Ten Eyck Landscape Architects reimagines the campus at the University of Texas at El Paso.
By Mark Hough, FASLA
Christine Ten Eyck, FASLA, recalls driving across Arizona in the summer of 2012, talking on the phone with one of her clients at the University of Texas at El Paso (UTEP). It was about a dream project: the opportunity to redesign the landscape of a historic university and create a major open space as its ceremonial heart. On the call, she was making the case to Greg McNicol, the school’s associate vice president for facilities management, that her firm, Ten Eyck Landscape Architects, based in Austin, Texas, should lead the project rather than be subconsultant to an architecture firm as had been the plan. Her argument was simple: The scope of the work was almost entirely landscape architecture.
Ten Eyck successfully persuaded administrators to give her firm the job, even though they were skeptical at first that a landscape architect could lead such a complex project. Notable among the people she won over was Diana Natalicio, who had been hired as UTEP’s first female president in 1988. During her tenure, the school had grown dramatically and become a top research university. Because of her leadership, Time magazine named her as one of the “100 Most Influential People” in the world in 2016.
Natalicio was the main champion of the project, which became known as the Campus Transformation. It ultimately cost around $25 million and opened to the public in the spring of 2015. The new landscape provides the UTEP community with beautifully designed and detailed plazas, lawns, water features, pedestrian ways, and plantings, all displaying the regional and ecologically responsive aesthetic for which Ten Eyck’s firm has become known. Getting there, however, was not easy.
The project began in late 2011 when the university released a request for qualifications. A recent master plan by Barnes Gromatzky Kosarek Architects had outlined the project, but, McNicol says, “It just wasn’t a bold enough vision.” The new RFQ would cover conceptual design and cost estimation for nine open spaces in the core of the campus. Although the project area accounts for only 18 of the school’s total 366 acres, it contains the academic, social, and administrative heart of the campus. Tying the transformation to the school’s forthcoming centennial celebration was seen as a good way to get it paid for.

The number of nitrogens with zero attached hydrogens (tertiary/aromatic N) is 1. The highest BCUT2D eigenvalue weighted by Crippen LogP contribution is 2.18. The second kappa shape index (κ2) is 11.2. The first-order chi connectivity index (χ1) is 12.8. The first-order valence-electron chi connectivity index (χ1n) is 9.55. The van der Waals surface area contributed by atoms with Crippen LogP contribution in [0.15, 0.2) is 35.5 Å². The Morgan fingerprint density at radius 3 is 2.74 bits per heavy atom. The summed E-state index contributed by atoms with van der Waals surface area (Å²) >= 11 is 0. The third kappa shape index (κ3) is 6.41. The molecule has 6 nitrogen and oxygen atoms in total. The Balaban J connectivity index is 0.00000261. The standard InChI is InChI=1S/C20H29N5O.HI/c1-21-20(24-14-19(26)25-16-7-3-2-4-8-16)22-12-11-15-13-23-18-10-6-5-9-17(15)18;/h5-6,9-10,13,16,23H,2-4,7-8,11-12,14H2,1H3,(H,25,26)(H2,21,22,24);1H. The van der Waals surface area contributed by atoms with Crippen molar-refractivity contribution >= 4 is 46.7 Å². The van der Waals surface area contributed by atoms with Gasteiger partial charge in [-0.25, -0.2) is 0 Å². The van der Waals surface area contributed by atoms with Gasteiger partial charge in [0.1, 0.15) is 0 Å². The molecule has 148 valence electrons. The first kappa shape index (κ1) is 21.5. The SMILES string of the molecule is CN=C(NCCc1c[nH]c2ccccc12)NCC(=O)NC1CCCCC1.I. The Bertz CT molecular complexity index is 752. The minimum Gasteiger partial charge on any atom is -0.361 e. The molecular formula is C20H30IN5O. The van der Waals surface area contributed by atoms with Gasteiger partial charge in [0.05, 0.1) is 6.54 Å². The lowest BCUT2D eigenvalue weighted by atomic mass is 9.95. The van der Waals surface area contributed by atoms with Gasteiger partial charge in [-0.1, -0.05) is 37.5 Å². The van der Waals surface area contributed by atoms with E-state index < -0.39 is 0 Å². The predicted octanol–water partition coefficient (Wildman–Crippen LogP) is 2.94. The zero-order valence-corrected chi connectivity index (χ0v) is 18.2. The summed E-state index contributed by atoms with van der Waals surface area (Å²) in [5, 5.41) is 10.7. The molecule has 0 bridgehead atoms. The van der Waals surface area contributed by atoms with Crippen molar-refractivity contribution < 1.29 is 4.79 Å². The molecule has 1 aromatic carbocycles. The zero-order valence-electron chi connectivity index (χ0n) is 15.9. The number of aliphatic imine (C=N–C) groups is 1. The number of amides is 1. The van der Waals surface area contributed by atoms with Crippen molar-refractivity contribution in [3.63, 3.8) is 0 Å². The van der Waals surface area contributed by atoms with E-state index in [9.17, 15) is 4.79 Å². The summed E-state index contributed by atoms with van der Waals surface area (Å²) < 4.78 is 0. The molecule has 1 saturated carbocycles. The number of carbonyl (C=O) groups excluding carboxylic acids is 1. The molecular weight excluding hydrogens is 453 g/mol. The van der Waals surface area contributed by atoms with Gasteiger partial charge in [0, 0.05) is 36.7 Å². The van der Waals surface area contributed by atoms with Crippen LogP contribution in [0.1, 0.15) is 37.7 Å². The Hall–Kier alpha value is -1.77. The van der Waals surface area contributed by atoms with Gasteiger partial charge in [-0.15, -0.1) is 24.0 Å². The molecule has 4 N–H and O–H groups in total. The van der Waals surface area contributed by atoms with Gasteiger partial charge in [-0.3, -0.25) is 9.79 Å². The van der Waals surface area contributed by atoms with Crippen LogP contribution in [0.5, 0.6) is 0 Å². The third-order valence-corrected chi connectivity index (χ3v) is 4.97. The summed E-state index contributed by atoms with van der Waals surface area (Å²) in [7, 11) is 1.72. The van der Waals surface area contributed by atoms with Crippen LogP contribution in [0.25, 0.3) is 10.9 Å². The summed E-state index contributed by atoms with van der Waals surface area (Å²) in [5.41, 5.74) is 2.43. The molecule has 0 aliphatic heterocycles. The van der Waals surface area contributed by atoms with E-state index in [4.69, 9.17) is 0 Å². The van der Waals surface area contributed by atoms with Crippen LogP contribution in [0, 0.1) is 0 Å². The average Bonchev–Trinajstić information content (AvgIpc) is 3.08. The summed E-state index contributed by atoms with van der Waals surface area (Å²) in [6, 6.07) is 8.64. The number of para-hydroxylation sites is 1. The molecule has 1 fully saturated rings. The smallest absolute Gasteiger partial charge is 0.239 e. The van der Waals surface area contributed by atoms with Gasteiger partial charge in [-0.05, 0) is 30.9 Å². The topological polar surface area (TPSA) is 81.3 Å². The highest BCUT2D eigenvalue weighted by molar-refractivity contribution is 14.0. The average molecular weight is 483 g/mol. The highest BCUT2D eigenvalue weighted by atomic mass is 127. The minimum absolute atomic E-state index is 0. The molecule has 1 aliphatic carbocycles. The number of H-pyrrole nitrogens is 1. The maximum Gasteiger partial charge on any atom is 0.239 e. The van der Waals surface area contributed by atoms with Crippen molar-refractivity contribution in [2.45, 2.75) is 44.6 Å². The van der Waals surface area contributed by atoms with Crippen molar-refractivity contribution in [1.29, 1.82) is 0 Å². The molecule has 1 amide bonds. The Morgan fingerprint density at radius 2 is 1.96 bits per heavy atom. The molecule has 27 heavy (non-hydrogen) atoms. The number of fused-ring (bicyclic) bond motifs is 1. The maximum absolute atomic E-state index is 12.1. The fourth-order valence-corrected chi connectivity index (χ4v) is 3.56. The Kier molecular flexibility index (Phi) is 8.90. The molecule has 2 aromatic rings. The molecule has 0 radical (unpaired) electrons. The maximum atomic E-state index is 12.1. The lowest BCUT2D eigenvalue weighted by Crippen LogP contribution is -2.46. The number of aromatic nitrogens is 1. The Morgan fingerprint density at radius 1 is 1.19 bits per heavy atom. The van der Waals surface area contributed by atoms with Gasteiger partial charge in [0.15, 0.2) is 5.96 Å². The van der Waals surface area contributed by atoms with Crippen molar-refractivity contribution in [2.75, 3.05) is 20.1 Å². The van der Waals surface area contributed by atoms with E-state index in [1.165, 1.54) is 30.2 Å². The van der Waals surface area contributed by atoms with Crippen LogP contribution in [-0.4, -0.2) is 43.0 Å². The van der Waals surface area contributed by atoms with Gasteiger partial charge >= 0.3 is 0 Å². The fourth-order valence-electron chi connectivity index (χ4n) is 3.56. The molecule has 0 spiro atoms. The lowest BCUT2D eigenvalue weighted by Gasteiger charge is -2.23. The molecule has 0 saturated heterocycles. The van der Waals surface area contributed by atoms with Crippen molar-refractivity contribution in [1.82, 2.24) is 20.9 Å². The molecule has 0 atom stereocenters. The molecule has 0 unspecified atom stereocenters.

From the beginning, Natalicio understood the project needed to be ambitious if it were to succeed. Administrators knew generally how to improve the campus, but, she says, Ten Eyck “was the key in terms of putting the meat on the skeleton of the ideas” they had formed. “She is a remarkable person,” Natalicio says of Ten Eyck, “and is as driven as I am.”
Ten Eyck went to the campus for the first time on a Friday before the interview and spent the weekend sketching design concepts. “A lot of times you really kick yourself for bringing preconceived ideas to an interview,” she says, “but this time we felt like we really had to go for it.” The sketches helped her get the job along with the architecture firm Lake|Flato, with which she had teamed on this and other projects. They also look remarkably similar to what was eventually built.
The concept plan was centered on the goals of creating a pedestrian-oriented campus and re-establishing the landscape’s native ecology. Although earlier plans had suggested restricting vehicles in the campus core, Ten Eyck’s proposal went a step further and eliminated them altogether. Broad, tree-lined pedestrian corridors replaced the network of roads with what Ten Eyck describes as “tunnels of shade” running across campus. The signature design element—Centennial Plaza—was envisioned as an approximately two-acre open space dominated by an oval-shaped lawn panel that would create a student-focused activity space while also organizing the disparate arrangement of surrounding buildings.